Mushroom Wellington after a year of Wellingtons

There’s always next year…we have garlic planted in one bed, various kales in another. A reasonable harvest of good old yacon and enough oca to go through to next year. Other perennials probably still with us at the moment. Not a bad little harvest from our token row of parsnips which was a nice surprise. Very little seed saved last year: only one interesting thing, Sweet Banana peppers from the HSL.

I’ll do a proper gardeny update for my own pleasure and that of anyone who may find it such a thing but mainly I wished to make a note of this excellent recipe which I can’t find on the internet. It’s originally from a Good Food magazine vegetarian special (from Christmas 2003) and unusually doesn’t seem to be on their website. I also, inevitably, adapted it to our own handy ingredients and preferences. It’s very nice and impressive hot with roast vegetables and if anything, even nicer cold for lunch: I would make it for picnics and packed lunches with the filling pressed out more thinly. What’s especially remarkable about this as a vegetarian main meal is that it’s free not only of the ubiquitous goat’s cheese but indeed any cheese at all, which makes a nice change & also means that you could easily make it vegan if you take care with your bread and pastry.

Mushroom Wellington - vegetarian main meal or snack

Mushroom Wellington – vegetarian main meal or snack

Mushroom Wellington

About 10-12 servings depending on your appetite…I split the filling in two and froze one half as a sausage without pastry to use another day, so one half in pastry lasted me for Christmas dinner, and part of two and a bit days of lunch for two of us.

Ingredients
2 medium onions, finely chopped
2 cloves garlic, peeled
8oz chopped fresh mushrooms (we had common old white button ones)
8oz walnuts, roasted/toasted in oven around 160 centigrade for 5-7 minutes, and left to cool
8oz ground almonds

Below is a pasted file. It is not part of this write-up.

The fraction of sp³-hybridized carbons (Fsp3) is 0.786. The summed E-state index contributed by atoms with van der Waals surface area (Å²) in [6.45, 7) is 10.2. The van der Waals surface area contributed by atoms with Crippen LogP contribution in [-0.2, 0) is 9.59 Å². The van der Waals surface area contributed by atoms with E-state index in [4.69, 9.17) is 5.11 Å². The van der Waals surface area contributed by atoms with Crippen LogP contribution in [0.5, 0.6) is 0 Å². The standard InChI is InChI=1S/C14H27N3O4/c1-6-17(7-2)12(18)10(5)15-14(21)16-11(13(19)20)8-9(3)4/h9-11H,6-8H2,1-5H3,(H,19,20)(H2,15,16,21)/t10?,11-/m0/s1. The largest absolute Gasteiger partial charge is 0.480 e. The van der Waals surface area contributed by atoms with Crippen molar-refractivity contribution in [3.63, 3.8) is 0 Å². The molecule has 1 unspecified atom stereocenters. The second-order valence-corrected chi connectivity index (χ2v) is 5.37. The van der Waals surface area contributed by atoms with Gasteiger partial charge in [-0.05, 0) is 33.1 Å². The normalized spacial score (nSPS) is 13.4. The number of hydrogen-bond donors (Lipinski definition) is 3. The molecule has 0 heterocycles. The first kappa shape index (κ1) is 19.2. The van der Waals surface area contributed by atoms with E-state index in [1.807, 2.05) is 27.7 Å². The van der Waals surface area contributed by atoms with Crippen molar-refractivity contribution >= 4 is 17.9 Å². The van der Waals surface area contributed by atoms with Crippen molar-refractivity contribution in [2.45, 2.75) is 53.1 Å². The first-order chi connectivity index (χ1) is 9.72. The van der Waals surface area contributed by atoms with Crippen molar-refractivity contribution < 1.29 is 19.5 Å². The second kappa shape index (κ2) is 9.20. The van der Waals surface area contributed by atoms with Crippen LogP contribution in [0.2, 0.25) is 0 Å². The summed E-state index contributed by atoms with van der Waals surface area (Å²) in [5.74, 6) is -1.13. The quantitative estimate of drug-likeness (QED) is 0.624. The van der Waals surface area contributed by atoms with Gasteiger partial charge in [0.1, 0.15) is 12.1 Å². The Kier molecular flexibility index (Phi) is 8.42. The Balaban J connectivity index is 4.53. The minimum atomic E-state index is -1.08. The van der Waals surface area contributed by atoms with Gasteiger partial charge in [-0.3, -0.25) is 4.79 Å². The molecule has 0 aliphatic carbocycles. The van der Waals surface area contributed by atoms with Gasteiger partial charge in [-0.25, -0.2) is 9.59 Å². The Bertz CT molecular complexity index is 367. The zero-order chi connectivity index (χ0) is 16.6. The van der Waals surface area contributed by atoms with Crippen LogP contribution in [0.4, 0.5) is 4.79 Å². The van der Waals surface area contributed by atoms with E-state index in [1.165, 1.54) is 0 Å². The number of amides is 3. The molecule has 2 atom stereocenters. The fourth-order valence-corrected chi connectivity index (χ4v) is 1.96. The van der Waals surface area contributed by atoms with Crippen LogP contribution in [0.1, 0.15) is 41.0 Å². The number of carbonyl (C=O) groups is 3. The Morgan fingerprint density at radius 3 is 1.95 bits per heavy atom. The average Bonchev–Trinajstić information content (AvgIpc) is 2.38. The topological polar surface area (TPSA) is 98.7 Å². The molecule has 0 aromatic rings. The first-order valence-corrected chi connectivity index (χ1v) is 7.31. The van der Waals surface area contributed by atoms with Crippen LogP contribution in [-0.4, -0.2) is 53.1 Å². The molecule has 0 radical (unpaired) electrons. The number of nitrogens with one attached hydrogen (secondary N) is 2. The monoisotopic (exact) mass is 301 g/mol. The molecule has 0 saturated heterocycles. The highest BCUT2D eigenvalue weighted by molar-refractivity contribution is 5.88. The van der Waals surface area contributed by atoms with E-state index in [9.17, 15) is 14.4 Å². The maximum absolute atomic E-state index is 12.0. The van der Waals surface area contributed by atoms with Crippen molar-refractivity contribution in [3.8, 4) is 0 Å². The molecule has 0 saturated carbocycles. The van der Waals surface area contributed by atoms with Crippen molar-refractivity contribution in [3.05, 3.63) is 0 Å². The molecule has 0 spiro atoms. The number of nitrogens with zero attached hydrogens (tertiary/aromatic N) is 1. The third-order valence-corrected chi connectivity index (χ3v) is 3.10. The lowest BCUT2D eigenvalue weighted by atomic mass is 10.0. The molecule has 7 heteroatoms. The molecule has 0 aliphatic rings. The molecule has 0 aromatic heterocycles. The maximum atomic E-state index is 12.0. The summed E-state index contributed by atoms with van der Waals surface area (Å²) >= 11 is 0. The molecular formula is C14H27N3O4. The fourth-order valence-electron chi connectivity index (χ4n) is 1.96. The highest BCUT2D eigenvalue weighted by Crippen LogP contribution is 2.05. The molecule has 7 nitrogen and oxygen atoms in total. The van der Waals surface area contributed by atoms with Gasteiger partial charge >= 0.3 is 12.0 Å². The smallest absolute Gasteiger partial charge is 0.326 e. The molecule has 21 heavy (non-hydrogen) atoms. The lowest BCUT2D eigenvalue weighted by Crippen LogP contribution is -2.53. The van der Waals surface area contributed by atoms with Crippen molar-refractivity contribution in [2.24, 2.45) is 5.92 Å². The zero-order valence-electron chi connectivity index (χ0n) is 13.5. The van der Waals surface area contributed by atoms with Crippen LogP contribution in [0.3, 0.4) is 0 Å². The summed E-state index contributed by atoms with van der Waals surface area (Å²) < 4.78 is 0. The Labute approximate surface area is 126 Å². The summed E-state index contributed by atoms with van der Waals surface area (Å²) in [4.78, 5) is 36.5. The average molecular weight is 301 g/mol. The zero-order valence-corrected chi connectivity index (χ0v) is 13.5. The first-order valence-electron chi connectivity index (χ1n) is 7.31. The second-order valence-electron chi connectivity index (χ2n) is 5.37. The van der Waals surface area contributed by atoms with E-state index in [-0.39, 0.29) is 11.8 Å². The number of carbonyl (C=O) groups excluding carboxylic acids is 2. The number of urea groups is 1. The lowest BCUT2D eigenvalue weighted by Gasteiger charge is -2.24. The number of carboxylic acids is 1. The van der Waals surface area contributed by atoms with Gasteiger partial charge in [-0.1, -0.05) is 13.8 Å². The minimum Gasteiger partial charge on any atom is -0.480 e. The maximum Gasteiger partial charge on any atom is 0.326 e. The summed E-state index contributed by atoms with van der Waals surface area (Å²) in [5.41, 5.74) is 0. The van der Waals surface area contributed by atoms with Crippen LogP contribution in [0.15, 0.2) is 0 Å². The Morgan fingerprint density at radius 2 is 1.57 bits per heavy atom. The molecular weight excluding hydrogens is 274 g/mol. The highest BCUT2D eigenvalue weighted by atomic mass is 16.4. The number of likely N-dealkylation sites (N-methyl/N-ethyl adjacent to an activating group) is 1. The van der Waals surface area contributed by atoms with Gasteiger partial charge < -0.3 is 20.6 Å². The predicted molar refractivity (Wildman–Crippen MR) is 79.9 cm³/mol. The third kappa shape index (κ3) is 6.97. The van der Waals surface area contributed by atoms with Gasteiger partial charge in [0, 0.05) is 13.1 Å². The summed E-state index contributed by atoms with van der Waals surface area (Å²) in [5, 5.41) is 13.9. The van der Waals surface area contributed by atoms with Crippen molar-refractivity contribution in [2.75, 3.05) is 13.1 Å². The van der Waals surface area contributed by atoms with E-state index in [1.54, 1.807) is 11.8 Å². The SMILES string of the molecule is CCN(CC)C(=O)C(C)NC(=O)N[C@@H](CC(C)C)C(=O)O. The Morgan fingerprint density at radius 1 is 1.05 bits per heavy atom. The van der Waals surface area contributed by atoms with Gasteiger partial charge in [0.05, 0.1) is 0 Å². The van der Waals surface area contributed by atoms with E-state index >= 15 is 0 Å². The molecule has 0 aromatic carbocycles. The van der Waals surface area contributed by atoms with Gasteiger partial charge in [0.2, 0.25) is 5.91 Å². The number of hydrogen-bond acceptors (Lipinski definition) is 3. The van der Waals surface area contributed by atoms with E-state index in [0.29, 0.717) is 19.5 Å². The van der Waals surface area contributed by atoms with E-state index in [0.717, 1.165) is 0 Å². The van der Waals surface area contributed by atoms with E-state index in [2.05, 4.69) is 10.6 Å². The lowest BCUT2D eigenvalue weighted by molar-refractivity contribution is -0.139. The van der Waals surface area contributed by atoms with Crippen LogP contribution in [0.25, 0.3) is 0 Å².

8oz bread crumbs (any colour but probably not a good idea to use ones with bits in)
2tbsp each of soya sauce and lemon juice
Sprig of thyme, couple of sage leaves, sprig of rosemary (or any herbs of your choice, fresh or dried)
1 tsp Marmite
Bit of Miso stock powder
Black pepper

Method

  • Fry the onions in oil until completely soft and getting a bit of colour. This always takes longer than you think or anyone will tell you. Allow at least 20 minutes in my opinion.
  • Add the garlic cloves and mushrooms and cook for as long as you like but until the mushrooms seem cooked through. Tip on to a plate to cool so you don’t ruin your ailing blender. Keep the saucepan for mixing later.
  • Tip the walnuts in to the blender/ food processor and grind/blend to a rough powder. Put on a plate.
  • Blend the herbs with the mushroom mix until smooth. Tip this back in to the original saucepan.
  • Add everything else to the saucepan of mushroom puree – the walnuts, the ground almonds, the breadcrumbs, the soya sauce, the lemon juice, the Marmite, the stock powder, black pepper as desired. Mix with wooden spoon til thoroughly blended then press a bit and it should start to bind together but still be quite dry, so you can handle it without getting very sticky hands.
  • At this point I weighed out half the mix (about 1lb 2 oz), shaped it in to a sausage and froze it.
  • I then had my lovely assisant (sparkly bikini optional, especially if your lovely assistant is male) roll out about 250g of his home made puff pastry to the size of our chopping board – a rectangle about 12 inches by 8 inches I think. Put the filling down the middle and shape then roll up like a sausage roll and seal. I cut slits in the top, but next time I’d make them bigger: the filling doesn’t dry out too much during cooking, even in a couple of walnut sized balls we cooked unwrapped as an experiment.
  • Bake for about 30 minutes at about 180 centrigrade in a fan oven until the pastry looks nice and the filling is hot throughout.

I have made this before and you can change the nuts, the seasonings and the shape/size to suit your needs. I had a medlar jelly with it this year but that was disappointing: quince jelly last year was much better, or you could make a gravy or other sauce if you like. You could probably get an even deeper colour with chestnut or portobello type mushrooms and wholemeal breadcrumbs. It looks very neat sliced and tastes really good – it should satisfy any half-intelligent carnivore as well as vegetarians. Unless they have a nut allergy, of course.

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